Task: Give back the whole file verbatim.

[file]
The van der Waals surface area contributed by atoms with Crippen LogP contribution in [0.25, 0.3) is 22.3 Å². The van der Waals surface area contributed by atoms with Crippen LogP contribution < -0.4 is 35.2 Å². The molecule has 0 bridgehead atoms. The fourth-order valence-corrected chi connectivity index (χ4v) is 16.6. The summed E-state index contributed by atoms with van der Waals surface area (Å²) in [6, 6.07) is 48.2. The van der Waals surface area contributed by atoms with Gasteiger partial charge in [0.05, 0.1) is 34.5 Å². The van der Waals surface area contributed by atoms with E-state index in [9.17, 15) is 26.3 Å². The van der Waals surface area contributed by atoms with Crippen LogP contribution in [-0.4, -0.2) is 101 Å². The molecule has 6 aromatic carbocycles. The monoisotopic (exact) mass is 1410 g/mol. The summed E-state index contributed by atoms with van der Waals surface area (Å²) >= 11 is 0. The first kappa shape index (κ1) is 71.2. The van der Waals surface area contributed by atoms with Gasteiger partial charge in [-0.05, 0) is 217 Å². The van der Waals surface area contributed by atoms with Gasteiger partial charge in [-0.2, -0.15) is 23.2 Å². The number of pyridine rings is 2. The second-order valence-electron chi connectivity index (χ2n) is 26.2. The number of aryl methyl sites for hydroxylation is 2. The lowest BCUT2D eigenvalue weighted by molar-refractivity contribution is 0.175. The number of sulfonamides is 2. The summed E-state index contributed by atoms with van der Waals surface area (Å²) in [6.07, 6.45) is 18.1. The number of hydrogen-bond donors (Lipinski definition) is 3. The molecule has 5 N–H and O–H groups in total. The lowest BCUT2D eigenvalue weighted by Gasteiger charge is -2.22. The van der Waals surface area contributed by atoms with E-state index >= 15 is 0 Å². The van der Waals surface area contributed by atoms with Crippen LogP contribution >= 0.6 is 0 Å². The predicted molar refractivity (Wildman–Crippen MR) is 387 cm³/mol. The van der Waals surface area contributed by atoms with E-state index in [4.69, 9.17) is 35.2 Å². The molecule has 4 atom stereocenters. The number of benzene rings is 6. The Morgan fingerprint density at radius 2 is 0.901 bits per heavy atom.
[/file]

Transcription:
The van der Waals surface area contributed by atoms with Crippen LogP contribution in [0.25, 0.3) is 22.3 Å². The van der Waals surface area contributed by atoms with Crippen LogP contribution < -0.4 is 35.2 Å². The molecule has 0 bridgehead atoms. The fourth-order valence-corrected chi connectivity index (χ4v) is 16.6. The summed E-state index contributed by atoms with van der Waals surface area (Å²) in [6, 6.07) is 48.2. The van der Waals surface area contributed by atoms with Gasteiger partial charge in [0.05, 0.1) is 34.5 Å². The van der Waals surface area contributed by atoms with E-state index in [9.17, 15) is 26.3 Å². The van der Waals surface area contributed by atoms with Crippen LogP contribution in [-0.4, -0.2) is 101 Å². The molecule has 6 aromatic carbocycles. The monoisotopic (exact) mass is 1410 g/mol. The summed E-state index contributed by atoms with van der Waals surface area (Å²) >= 11 is 0. The first kappa shape index (κ1) is 71.2. The van der Waals surface area contributed by atoms with Gasteiger partial charge in [-0.05, 0) is 217 Å². The van der Waals surface area contributed by atoms with Gasteiger partial charge in [-0.2, -0.15) is 23.2 Å². The number of pyridine rings is 2. The second-order valence-electron chi connectivity index (χ2n) is 26.2. The number of aryl methyl sites for hydroxylation is 2. The lowest BCUT2D eigenvalue weighted by molar-refractivity contribution is 0.175. The number of sulfonamides is 2. The summed E-state index contributed by atoms with van der Waals surface area (Å²) in [6.07, 6.45) is 18.1. The number of hydrogen-bond donors (Lipinski definition) is 3. The molecule has 5 N–H and O–H groups in total. The lowest BCUT2D eigenvalue weighted by Gasteiger charge is -2.22. The van der Waals surface area contributed by atoms with E-state index >= 15 is 0 Å². The van der Waals surface area contributed by atoms with Crippen LogP contribution >= 0.6 is 0 Å². The predicted molar refractivity (Wildman–Crippen MR) is 387 cm³/mol. The van der Waals surface area contributed by atoms with E-state index in [4.69, 9.17) is 35.2 Å². The molecule has 4 atom stereocenters. The number of benzene rings is 6. The Morgan fingerprint density at radius 2 is 0.901 bits per heavy atom.